It's not enough to analyze large amounts of data to derive any value from it (which is a whole other benefit). Analysts, business users, and executives must be able to ask the right questions in order to identify patterns and predict future behavior.

Who knows where this all began.


The history of big data

Although the term "big data" is relatively new, large data sets can be traced back to the 1960s and '70s, when the first data centers and relational databases were being developed.

Facebook, YouTube, and other online services began to generate a lot of data around 2005. That same year, Hadoop (an open-source framework designed to store and analyze large data sets) was developed. At this time, NoSQL also became popular.

This growth in the field of big data could not have occurred without the development of open-source frameworks such as Hadoop (and more recently, Spark). Since then, the amount of big data has increased dramatically. There is still a lot of data being generated by users, but it's not just humans doing it.

More and more objects and devices are being linked to the internet via the Internet of Things (IoT), allowing for the collection of data on customer usage patterns and product performance. More data has been generated due to the rise of machine learning.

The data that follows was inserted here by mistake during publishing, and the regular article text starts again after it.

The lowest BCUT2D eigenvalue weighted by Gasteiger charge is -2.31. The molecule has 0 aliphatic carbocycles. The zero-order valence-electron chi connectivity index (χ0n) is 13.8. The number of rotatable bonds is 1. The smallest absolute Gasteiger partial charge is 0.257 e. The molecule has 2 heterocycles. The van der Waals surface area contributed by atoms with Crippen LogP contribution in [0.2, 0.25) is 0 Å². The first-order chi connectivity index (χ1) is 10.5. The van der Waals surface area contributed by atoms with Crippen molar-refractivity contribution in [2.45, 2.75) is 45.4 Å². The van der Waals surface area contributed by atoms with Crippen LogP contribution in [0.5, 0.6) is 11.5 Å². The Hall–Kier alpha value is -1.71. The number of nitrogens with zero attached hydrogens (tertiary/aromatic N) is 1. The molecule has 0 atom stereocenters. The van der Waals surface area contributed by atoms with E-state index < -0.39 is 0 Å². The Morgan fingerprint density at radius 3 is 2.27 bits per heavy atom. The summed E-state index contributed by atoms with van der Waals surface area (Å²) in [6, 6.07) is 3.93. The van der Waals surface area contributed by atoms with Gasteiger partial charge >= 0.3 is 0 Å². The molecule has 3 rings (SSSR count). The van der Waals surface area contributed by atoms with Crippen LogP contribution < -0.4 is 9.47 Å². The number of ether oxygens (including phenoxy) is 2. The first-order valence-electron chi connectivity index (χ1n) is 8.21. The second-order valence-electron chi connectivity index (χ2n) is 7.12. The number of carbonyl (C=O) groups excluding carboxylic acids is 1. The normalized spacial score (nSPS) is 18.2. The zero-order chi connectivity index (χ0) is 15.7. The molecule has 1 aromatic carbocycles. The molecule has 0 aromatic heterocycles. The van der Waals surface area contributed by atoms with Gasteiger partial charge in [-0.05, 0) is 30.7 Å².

Although big data has come a long way, its usefulness is still in its infancy. Big data is now even more accessible thanks to the rise of the cloud. As a result, the cloud provides the ability to quickly spin up ad-hoc clusters to test a small portion of data. It is also becoming increasingly important to use graph databases, which are capable of displaying huge volumes of information quickly and comprehensively.

Big data benefits:

  • Big data allows you to get more accurate answers because you have access to more data points.
  • Complete answers imply a higher level of trust in the data, which necessitates a new strategy for dealing with issues.

Big data use cases

There are a number of business activities that can benefit from using big data, including customer service and analytics. Here are a few examples.

Product development

In order to anticipate customer demand, companies like Netflix and Procter & Gamble rely on big data. In order to build predictive models for new products and services, they classify and model the relationship between key attributes of past and current products or services and the commercial success of the offerings. As a result, P&G uses data and analytics derived from focus groups and social media as well as test markets and early store rollouts to plan, produce, and launch new products.